Matrix Blog

Wall Street, Financial Services

[Mandatory Reading (Please)] The Giant Pool Of Money

May 12, 2008 | 12:16 pm | Podcasts |


One of the biggest podcast downloads on iTunes is This American Life by Chicago Public Radio hosted by Ira Glass. It’s an hour long program that is diverse and interesting. The May 9th broadcast was particularly interesting to me called: The Giant Pool of Money.

It is a simple narrative on a complex subject and how the last five years evolved from a housing boom to housing crisis.


  • $70 Trillion Dollars
  • boiler rooms
  • keeping up with the competition
  • thirst for high returns
  • NINA loans
  • subprime investors
  • from tending bar to buying mortgage pools
  • Wall Street
  • 2% default rates actually 50% default rates
  • Very smart people using the wrong data to manage risk.

I listened to it twice just because it is rare to hear a complex topic that is presented so clearly.

Intelligence beat common sense to a pulp.

Listen to the episode.

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The Real Storm On The Horizon Is Rita, Not Inflation

September 22, 2005 | 7:30 am | |

As noted in the [Investor’s Soapbox submitted by Lehman Brothers yesterday [Barron’s Online],]( inflation fears may be overblown:

Even though oil prices are still very high, the mere fact that prices have become less volatile and, by extension, less surprising, is contributing to the recent simultaneous increase in oil and S&P 500 prices. There are three other contributing factors are also at work.

First, the current combination of oil prices, monetary policy, and fiscal policy is collectively not tight enough to cause a recession.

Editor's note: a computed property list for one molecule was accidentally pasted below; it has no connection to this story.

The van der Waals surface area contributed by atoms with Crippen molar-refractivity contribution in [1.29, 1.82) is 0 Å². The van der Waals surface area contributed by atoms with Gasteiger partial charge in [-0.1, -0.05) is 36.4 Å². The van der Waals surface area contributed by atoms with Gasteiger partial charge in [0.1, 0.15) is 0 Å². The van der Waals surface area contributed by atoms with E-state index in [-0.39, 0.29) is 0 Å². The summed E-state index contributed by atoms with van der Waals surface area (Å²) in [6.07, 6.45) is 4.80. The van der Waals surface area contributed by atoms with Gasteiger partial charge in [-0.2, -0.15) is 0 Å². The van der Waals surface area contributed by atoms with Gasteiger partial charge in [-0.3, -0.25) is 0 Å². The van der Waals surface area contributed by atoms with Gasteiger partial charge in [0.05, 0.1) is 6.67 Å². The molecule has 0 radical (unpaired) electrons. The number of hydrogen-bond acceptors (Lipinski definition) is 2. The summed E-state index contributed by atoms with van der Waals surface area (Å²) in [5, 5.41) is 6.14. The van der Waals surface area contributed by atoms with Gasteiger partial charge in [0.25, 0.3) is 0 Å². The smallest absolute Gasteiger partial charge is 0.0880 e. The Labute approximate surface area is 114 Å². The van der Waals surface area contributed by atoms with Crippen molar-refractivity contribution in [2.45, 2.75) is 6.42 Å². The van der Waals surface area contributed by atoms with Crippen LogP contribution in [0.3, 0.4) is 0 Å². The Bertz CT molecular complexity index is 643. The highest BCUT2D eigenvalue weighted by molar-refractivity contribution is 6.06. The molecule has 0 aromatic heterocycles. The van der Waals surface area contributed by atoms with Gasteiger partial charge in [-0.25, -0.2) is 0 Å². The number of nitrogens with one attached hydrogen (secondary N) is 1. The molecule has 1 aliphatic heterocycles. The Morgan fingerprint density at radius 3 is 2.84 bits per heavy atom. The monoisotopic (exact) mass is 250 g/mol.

Second, in the face of rising energy costs, corporate profitability has been more resilient than initially expected.

Third, despite high energy prices and some pass-through, broad-based measures of core inflation are not apt to accelerate to dangerous levels.

Indeed, the leading indicators of inflation point to low but positive levels of core inflation in the months ahead, just as they did a couple of years ago when many investors were worried about deflation.

One of the pass-throughs besides oil prices include building materials. Builders may get squeezed because they expect to have [a limited ability to pass through higher costs to the consumer who they feel are nearing peak levels of affordability [REJ].](

Despite the recent actions by the Fed, the [bond market rose yesterday [WSJ]](,,SB112734916539448081,00.html), concerned that we are headed for an economic slowdown, influenced by Katrina and further damage by Rita. Rising bond prices would hold down long-term (including mortgage) rates.

In other words, the weakened economy does not allow producers to pass through all their increased costs to the consumer. The bond market views the price volatility of fuel and building materials as a drag on the economy, which could dampen the inflation-risk. However, the Fed does not agree.

[Redux: 11’s the Charm?: The Fed Raises Rate To 3.75% [Matrix]](

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Wondering Aloud: Its All About Leverage

September 13, 2005 | 11:02 pm |

Appraiser John Philip Mason writes in:

I can’t help but wonder if the stock market will do better if the real estate market cools off.

It’s easy to understand why people are investing greater sums of money in a real estate market with double digit returns, while the DJIA and other indexes have been pretty flat for the past few years. Especially when you consider that most securities can only be purchased with up to a 50% margin (if at all), but some real estate deals are being financed at up to 100%.


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